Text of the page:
FDA Approves Another Oral Treatment for MS
The U.S. Food and Drug Administration has approved Tecfidera™ capsules (dimethyl fumarate, Biogen Idec –formerly “BG-12”) as a first-line disease-modifying therapy for people with relapsing forms of MS, making it the third oral disease-modifying therapy approved for relapsing forms of MS.
Tecfidera™ is related to Fumaderm which has been used in Germany for over 20 years to treat people with psoriasis. While its mechanism of action is not well understood, Tecfidera™ is thought to favorably impact the TH1 and TH2 lymphocyte profile inhibiting inflammatory cells and suppressing damaging macrophage activity. It is also believed to have anti-oxidant properties that could be protective against damage to the brain and spinal cord.
Two large scale clinical trials of Tecfidera taken twice daily showed that Tecfidera significantly reduced relapses and disease activity on MRIs, and in one trial it reduced progression of disability. The DEFINE study involved 1,200 individuals for 2 years and showed 50% reduction in the proportion of people who relapsed during the study period. The drug decreased disease progression by 38%. The CONFIRM study involved 1,400 people and compared 2 doses of Tecfidera with placebo and with Copaxone for 2 years. The reduction in relapse rate was 44% for those on Tecfidera and 29% for those on Copaxone compared to placebo. Results in secondary endpoints included significant reductions in disease activity on MRI and the proportion of patients experiencing relapses in the Tecfidera groups versus placebo. Disability progression was not reduced significantly in the Tecfidera groups compared to the placebo group.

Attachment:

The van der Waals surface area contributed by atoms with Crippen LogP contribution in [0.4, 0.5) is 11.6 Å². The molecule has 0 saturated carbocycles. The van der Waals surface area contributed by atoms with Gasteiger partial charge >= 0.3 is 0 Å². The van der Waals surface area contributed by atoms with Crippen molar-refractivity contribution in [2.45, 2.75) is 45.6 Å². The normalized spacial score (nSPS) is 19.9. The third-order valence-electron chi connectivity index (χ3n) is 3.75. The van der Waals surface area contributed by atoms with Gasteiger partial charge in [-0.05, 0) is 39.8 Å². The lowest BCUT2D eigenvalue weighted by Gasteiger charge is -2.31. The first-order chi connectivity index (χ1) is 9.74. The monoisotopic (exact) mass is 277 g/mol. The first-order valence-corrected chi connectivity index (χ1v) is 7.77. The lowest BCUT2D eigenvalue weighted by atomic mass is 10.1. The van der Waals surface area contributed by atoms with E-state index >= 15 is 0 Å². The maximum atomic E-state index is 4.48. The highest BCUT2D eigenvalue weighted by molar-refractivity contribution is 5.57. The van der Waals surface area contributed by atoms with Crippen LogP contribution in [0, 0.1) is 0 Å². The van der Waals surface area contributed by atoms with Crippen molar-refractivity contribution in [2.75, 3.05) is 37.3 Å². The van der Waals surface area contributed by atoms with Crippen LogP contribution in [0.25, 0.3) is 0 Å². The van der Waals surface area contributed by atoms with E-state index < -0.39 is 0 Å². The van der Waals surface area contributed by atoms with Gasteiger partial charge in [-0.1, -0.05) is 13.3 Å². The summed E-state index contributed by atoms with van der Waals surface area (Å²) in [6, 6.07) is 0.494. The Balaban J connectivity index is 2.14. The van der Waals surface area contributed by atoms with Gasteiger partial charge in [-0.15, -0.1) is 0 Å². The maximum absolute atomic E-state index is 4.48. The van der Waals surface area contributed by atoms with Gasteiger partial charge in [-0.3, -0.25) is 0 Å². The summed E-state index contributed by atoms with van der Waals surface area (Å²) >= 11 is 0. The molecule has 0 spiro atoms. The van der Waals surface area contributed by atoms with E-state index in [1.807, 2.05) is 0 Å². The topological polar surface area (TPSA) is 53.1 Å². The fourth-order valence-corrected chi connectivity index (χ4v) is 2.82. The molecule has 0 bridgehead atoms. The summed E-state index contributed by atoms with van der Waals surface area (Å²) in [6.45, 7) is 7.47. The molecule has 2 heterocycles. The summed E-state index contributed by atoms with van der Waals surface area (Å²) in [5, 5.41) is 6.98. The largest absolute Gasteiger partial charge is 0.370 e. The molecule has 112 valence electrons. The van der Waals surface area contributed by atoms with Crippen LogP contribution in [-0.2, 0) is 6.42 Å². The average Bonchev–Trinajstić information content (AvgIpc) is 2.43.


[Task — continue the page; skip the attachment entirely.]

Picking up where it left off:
About 40 % of the clinical trial participants experienced flushing (which can create a sensation of heat or itching and a red blush on the skin) and some experienced gastrointestinal events (such as diarrhea, nausea, and upper abdominal pain) during the first month of treatment. These symptoms decreased after the first month. On rare occasions, Tecfidera also reduced blood lymphocyte (white blood cell) counts, but there were no significant infections reported. Liver enzyme tests were elevated, but there were no reports of significant liver injury or liver failure.
As the number of FDA approved drugs continues to grow, and there remain a good number of drugs in the pipeline likely to be approved for marketing in the next few years, MS therapy decisions become more complex for clinicians, those with MS, and those close to them. Everyone needs to be well informed and educated so that thoughtful and appropriate MS care decisions are made. One must be vigilant and understand that there are drugs about which we know much regarding efficacy and safety, and those we know less about. Extension trials of the already existing drugs tell us that our platform drugs continue to perform well. The growing number of agents proven to deter MS is reassuring and the number of emerging therapies is indeed promising.
By Bruce Bebo, PHD